“[Communities] understood very clearly that being able to attach a number to this question would be important for their own negotiating and advocacy efforts, such as those at COP,” Walker said. “It is true both internationally and in their own countries.”

“Securing the rights of Indigenous Peoples to own and manage their forests is an inexpensive way to limit emissions while improving communities’ economic stability.”

The issue of land tenure as an emissions mitigation strategy has drawn the attention of the United Nations, whose Rapporteur on the Rights of Indigenous Peoples, Victoria Tauli-Corpuz, said in a statement that “securing the rights of Indigenous Peoples to own and manage their forests is an inexpensive way to limit emissions while improving communities’ economic stability.”

Many indigenous and other traditional forest communities are accustomed to using their environment and its natural resources in a sustainable way, as their own nourishment and livelihood depends on it. Their role as “traditional stewards” of the land stems from their dependency on the natural environment and their traditional knowledge of forest management.

But the importance of land tenure and stewardship is a concept seldom addressed in international climate policy. Only 21 of the 188 countries that submitted National Contribution Plans ahead of COP 21, for example, made explicit commitments to support community-based tenure as a natural resource management strategy. This week UNESCO will hold a meeting on indigenous knowledge and climate change in Paris while at COP 22, the Indigenous Peoples’ and Communities Pavilion will work to highlight traditional management of ecosystems and its potential for climate change mitigation.

Instead of guaranteeing the rights of forest communities, Tauli-Corpuz said, governments and private sector leaders “keep their heads in the sand while the forests are destroyed.”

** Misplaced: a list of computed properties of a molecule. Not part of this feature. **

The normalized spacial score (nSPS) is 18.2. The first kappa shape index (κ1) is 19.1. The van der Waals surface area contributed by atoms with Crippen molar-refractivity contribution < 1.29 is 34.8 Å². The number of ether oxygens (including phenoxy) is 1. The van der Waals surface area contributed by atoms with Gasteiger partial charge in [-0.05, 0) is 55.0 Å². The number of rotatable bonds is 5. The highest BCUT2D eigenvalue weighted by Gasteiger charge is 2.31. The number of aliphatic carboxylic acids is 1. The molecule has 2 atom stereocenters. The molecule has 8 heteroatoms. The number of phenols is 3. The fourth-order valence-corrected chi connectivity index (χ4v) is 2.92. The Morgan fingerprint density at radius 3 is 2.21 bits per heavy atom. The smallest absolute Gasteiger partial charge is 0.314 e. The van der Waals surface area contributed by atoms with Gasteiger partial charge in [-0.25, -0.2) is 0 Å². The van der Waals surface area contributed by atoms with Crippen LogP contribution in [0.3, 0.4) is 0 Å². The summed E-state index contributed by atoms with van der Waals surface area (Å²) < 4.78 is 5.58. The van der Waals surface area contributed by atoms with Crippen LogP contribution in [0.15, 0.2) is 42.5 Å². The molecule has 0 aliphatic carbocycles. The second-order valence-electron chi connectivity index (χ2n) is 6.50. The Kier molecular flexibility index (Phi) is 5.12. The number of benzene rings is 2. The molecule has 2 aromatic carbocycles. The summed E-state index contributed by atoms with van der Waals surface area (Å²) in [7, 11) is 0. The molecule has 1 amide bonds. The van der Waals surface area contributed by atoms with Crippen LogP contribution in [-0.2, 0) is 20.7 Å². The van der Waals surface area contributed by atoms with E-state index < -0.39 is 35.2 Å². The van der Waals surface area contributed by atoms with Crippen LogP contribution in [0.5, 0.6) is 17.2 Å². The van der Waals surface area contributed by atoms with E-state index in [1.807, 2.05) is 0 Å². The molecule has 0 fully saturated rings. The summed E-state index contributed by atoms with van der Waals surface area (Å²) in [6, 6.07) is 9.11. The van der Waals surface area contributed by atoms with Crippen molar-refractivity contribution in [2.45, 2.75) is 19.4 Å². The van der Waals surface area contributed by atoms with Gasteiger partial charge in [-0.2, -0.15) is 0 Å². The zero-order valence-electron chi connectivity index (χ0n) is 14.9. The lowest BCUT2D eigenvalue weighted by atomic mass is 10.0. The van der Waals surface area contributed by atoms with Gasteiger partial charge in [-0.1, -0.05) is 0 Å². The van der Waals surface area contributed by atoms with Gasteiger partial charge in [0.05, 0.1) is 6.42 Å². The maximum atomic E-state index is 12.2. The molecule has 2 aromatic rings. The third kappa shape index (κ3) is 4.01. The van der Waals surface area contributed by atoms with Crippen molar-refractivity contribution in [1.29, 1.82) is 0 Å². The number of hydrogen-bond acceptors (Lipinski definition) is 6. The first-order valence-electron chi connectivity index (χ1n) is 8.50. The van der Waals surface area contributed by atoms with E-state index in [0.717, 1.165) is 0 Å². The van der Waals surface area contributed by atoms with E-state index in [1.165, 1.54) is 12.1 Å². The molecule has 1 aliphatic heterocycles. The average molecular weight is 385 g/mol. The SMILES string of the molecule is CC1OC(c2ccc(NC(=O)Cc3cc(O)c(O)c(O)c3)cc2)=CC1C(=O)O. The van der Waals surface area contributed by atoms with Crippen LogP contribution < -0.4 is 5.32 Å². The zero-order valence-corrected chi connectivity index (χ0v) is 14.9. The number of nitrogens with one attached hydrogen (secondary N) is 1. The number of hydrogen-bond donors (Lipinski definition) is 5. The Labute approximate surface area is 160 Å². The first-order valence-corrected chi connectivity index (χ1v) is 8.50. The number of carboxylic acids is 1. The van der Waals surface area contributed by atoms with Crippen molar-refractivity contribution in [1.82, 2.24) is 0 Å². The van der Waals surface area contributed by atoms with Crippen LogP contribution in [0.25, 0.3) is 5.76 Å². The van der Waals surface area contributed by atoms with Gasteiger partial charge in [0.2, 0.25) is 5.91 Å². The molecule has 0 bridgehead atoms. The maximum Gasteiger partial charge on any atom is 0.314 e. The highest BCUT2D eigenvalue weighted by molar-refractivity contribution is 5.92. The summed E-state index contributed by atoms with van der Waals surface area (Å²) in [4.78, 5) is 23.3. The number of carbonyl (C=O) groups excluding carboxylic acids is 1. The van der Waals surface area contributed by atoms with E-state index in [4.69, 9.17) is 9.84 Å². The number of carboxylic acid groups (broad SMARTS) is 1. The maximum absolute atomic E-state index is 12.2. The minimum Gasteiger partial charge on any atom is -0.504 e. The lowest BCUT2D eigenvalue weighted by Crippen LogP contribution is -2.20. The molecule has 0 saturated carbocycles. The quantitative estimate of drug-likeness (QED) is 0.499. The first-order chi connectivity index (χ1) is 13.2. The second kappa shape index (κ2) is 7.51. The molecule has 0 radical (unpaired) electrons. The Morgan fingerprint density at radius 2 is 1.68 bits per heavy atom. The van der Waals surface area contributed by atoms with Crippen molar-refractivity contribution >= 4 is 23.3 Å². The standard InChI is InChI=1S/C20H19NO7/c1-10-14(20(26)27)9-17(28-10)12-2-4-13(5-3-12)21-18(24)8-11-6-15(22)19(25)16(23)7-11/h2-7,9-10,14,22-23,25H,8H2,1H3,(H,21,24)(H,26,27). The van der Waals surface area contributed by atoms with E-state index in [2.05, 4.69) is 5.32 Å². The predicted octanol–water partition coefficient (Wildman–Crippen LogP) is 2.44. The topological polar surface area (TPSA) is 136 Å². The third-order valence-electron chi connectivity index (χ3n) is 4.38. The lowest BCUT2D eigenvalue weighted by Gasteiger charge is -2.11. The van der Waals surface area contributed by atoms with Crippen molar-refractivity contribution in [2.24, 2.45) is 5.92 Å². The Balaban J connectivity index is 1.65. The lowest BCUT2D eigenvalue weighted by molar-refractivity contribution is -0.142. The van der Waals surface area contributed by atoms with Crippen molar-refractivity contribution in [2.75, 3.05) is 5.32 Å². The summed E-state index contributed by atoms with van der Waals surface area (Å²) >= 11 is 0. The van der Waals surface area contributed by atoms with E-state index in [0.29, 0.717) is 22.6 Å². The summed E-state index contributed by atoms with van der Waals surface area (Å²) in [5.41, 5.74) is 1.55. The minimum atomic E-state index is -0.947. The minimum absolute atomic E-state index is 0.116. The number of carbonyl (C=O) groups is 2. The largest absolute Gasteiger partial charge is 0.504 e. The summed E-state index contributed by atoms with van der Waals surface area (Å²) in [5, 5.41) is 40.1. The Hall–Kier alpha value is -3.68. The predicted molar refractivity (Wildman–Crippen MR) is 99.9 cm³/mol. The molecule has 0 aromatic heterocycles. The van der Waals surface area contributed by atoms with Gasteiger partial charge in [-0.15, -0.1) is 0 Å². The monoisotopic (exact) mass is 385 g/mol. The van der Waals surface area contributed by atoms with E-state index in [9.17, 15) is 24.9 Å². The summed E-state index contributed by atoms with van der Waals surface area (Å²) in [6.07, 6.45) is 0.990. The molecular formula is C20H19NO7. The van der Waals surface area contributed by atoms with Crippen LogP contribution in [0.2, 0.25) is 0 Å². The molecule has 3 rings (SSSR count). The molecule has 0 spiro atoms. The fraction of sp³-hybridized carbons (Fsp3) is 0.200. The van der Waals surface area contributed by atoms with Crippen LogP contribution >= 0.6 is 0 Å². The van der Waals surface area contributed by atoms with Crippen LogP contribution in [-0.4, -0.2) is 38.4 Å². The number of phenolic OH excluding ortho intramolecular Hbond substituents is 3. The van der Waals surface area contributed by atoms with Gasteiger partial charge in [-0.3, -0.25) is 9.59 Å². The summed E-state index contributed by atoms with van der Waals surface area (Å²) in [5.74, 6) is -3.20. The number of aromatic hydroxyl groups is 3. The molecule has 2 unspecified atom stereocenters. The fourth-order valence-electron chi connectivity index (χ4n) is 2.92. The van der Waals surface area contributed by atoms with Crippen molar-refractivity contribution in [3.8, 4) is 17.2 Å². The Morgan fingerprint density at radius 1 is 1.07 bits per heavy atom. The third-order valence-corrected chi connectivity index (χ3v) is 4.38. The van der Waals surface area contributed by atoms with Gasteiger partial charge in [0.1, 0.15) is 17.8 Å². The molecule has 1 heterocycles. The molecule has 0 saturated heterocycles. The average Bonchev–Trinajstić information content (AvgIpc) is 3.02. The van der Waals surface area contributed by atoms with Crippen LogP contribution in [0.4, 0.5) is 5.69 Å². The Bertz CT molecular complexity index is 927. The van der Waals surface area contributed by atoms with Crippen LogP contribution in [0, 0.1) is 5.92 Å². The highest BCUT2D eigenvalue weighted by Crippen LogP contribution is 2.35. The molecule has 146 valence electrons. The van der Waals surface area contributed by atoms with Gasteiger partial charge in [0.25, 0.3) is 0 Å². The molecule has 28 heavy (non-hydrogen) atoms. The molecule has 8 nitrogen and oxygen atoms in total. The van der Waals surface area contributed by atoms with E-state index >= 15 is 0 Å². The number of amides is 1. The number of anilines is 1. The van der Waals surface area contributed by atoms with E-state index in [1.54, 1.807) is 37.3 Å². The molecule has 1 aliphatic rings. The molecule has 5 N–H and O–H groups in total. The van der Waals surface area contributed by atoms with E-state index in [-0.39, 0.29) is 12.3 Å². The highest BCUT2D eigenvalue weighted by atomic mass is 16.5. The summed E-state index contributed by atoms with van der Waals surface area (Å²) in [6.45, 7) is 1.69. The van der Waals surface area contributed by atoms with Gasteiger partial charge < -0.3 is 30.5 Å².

But some conservation experts are concerned that combining social and environmental goals on a global scale, while laudable, will only be effective if they set concrete, country-specific goals that can be of use to local policy makers.

Donald Sawyer, a sociologist who acts as a senior advisor to the Institute for Society, Population and Nature (ISPN) in Brazil, said generalized recommendations applied across the tropics suffer from being a bit too “pie in the sky.” The approach, he added, “will only work if national specificities are taken into account, with regard to their environmental and social conditions, legal structures, and policy priorities.”

He also pointed to a “strong forest bias” towards the Amazon basin—common in international conservation research—that often has the effect of pushing environmental degradation into less known but equally important ecosystems, such as the Cerrado savannah in central Brazil, where deforestation rates are twice those reported in the Amazon.

In addition, much of the carbon in Latin America is not found in above ground forests, but rather under ground, stored in the soil. Walker admits that this is another important source of carbon storage. But in contrast to the methods used for mapping tropical forests–including satellite imagery data–quantifying underground carbon is much more time intensive and costly.

For now, Walker and his team have their eyes set on filling the gaps in their current data and building a global carbon map that they hope to publish in the coming year. “As we gain access to more data each year, we will update the numbers,” he said. “Next year, we hope to take this globally.”